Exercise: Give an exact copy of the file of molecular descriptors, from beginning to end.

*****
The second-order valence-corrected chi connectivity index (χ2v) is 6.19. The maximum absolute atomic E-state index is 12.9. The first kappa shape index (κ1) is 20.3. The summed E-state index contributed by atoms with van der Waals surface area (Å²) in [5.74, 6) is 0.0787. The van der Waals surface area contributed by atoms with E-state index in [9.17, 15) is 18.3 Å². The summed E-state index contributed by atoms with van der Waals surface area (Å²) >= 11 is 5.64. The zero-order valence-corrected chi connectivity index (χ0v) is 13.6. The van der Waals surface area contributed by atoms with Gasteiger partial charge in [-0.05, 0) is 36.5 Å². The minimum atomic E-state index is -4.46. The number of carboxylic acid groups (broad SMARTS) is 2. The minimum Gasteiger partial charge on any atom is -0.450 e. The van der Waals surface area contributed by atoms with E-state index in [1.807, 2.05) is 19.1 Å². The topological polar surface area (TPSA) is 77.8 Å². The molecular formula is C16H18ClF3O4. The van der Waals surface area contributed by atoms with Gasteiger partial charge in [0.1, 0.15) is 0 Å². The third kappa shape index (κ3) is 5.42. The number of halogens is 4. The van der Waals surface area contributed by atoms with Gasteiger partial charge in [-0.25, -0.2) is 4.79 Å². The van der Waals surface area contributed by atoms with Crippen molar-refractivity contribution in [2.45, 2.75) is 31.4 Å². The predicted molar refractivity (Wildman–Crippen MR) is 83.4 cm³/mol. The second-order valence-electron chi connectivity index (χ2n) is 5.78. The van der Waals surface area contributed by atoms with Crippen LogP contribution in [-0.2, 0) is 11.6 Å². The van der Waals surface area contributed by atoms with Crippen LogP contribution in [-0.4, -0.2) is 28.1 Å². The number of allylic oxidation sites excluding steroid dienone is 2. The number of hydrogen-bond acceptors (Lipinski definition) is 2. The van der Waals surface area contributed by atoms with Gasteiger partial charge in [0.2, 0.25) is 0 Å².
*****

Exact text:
The second-order valence-corrected chi connectivity index (χ2v) is 6.19. The maximum absolute atomic E-state index is 12.9. The first kappa shape index (κ1) is 20.3. The summed E-state index contributed by atoms with van der Waals surface area (Å²) in [5.74, 6) is 0.0787. The van der Waals surface area contributed by atoms with E-state index in [9.17, 15) is 18.3 Å². The summed E-state index contributed by atoms with van der Waals surface area (Å²) >= 11 is 5.64. The zero-order valence-corrected chi connectivity index (χ0v) is 13.6. The van der Waals surface area contributed by atoms with Gasteiger partial charge in [-0.05, 0) is 36.5 Å². The minimum atomic E-state index is -4.46. The number of carboxylic acid groups (broad SMARTS) is 2. The minimum Gasteiger partial charge on any atom is -0.450 e. The van der Waals surface area contributed by atoms with E-state index in [1.807, 2.05) is 19.1 Å². The topological polar surface area (TPSA) is 77.8 Å². The molecular formula is C16H18ClF3O4. The van der Waals surface area contributed by atoms with Gasteiger partial charge in [0.1, 0.15) is 0 Å². The third kappa shape index (κ3) is 5.42. The number of halogens is 4. The van der Waals surface area contributed by atoms with Gasteiger partial charge in [-0.25, -0.2) is 4.79 Å². The van der Waals surface area contributed by atoms with Crippen molar-refractivity contribution in [2.45, 2.75) is 31.4 Å². The predicted molar refractivity (Wildman–Crippen MR) is 83.4 cm³/mol. The second-order valence-electron chi connectivity index (χ2n) is 5.78. The van der Waals surface area contributed by atoms with Crippen LogP contribution in [-0.2, 0) is 11.6 Å². The van der Waals surface area contributed by atoms with Crippen LogP contribution in [-0.4, -0.2) is 28.1 Å². The number of allylic oxidation sites excluding steroid dienone is 2. The number of hydrogen-bond acceptors (Lipinski definition) is 2. The van der Waals surface area contributed by atoms with Gasteiger partial charge in [0.2, 0.25) is 0 Å².